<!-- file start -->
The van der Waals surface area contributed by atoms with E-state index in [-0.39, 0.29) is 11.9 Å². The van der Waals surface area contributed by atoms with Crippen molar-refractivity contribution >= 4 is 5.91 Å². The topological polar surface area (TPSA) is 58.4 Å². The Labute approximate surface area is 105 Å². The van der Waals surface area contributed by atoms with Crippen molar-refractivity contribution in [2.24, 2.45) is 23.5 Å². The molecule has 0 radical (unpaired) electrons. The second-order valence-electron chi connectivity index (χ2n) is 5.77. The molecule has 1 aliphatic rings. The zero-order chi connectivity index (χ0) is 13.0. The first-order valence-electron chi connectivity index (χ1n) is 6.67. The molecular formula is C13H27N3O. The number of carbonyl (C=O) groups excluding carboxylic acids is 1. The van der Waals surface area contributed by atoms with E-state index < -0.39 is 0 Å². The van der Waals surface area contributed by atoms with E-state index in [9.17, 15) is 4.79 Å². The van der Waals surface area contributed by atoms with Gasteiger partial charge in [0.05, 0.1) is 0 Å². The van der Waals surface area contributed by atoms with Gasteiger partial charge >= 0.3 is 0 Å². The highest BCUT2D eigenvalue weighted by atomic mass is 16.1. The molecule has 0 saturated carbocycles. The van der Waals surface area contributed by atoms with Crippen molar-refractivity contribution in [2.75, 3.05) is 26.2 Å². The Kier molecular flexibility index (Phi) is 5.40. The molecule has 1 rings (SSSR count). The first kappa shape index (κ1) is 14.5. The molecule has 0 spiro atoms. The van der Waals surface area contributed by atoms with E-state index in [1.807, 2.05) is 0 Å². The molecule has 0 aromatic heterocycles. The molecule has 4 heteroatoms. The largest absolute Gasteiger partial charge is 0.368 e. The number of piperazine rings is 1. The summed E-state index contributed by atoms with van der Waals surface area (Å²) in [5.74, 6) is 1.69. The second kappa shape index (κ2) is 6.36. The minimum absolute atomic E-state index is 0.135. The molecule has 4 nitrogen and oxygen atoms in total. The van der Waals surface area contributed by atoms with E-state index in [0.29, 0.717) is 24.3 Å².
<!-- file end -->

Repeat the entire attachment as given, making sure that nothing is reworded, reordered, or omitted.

The van der Waals surface area contributed by atoms with E-state index in [-0.39, 0.29) is 11.9 Å². The van der Waals surface area contributed by atoms with Crippen molar-refractivity contribution >= 4 is 5.91 Å². The topological polar surface area (TPSA) is 58.4 Å². The Labute approximate surface area is 105 Å². The van der Waals surface area contributed by atoms with Crippen molar-refractivity contribution in [2.24, 2.45) is 23.5 Å². The molecule has 0 radical (unpaired) electrons. The second-order valence-electron chi connectivity index (χ2n) is 5.77. The molecule has 1 aliphatic rings. The zero-order chi connectivity index (χ0) is 13.0. The first-order valence-electron chi connectivity index (χ1n) is 6.67. The molecular formula is C13H27N3O. The number of carbonyl (C=O) groups excluding carboxylic acids is 1. The van der Waals surface area contributed by atoms with E-state index < -0.39 is 0 Å². The van der Waals surface area contributed by atoms with E-state index in [9.17, 15) is 4.79 Å². The van der Waals surface area contributed by atoms with Gasteiger partial charge in [0.05, 0.1) is 0 Å². The van der Waals surface area contributed by atoms with Gasteiger partial charge >= 0.3 is 0 Å². The highest BCUT2D eigenvalue weighted by atomic mass is 16.1. The molecule has 0 saturated carbocycles. The van der Waals surface area contributed by atoms with Crippen molar-refractivity contribution in [2.75, 3.05) is 26.2 Å². The Kier molecular flexibility index (Phi) is 5.40. The molecule has 1 rings (SSSR count). The first kappa shape index (κ1) is 14.5. The molecule has 0 spiro atoms. The van der Waals surface area contributed by atoms with E-state index in [1.807, 2.05) is 0 Å². The molecule has 0 aromatic heterocycles. The molecule has 4 heteroatoms. The largest absolute Gasteiger partial charge is 0.368 e. The number of piperazine rings is 1. The summed E-state index contributed by atoms with van der Waals surface area (Å²) in [5.74, 6) is 1.69. The second kappa shape index (κ2) is 6.36. The minimum absolute atomic E-state index is 0.135. The molecule has 4 nitrogen and oxygen atoms in total. The van der Waals surface area contributed by atoms with E-state index in [0.29, 0.717) is 24.3 Å².